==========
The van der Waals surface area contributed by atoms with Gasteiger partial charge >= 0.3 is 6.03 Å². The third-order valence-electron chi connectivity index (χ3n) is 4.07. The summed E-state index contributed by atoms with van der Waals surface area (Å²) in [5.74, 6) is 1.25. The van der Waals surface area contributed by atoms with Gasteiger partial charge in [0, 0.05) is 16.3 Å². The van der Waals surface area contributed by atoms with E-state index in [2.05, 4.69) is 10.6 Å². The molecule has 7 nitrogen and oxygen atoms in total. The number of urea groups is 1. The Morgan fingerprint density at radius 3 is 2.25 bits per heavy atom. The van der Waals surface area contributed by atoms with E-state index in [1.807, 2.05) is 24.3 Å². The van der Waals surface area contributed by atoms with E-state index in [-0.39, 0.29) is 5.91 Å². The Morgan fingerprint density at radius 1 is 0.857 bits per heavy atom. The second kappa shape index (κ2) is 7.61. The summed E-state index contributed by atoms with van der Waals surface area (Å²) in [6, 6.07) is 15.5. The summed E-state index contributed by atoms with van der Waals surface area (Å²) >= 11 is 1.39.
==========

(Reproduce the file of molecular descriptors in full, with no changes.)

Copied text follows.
The van der Waals surface area contributed by atoms with Gasteiger partial charge >= 0.3 is 6.03 Å². The third-order valence-electron chi connectivity index (χ3n) is 4.07. The summed E-state index contributed by atoms with van der Waals surface area (Å²) in [5.74, 6) is 1.25. The van der Waals surface area contributed by atoms with Gasteiger partial charge in [0, 0.05) is 16.3 Å². The van der Waals surface area contributed by atoms with E-state index in [2.05, 4.69) is 10.6 Å². The molecule has 7 nitrogen and oxygen atoms in total. The number of urea groups is 1. The Morgan fingerprint density at radius 3 is 2.25 bits per heavy atom. The van der Waals surface area contributed by atoms with E-state index in [1.807, 2.05) is 24.3 Å². The van der Waals surface area contributed by atoms with E-state index in [-0.39, 0.29) is 5.91 Å². The Morgan fingerprint density at radius 1 is 0.857 bits per heavy atom. The second kappa shape index (κ2) is 7.61. The summed E-state index contributed by atoms with van der Waals surface area (Å²) in [6, 6.07) is 15.5. The summed E-state index contributed by atoms with van der Waals surface area (Å²) >= 11 is 1.39.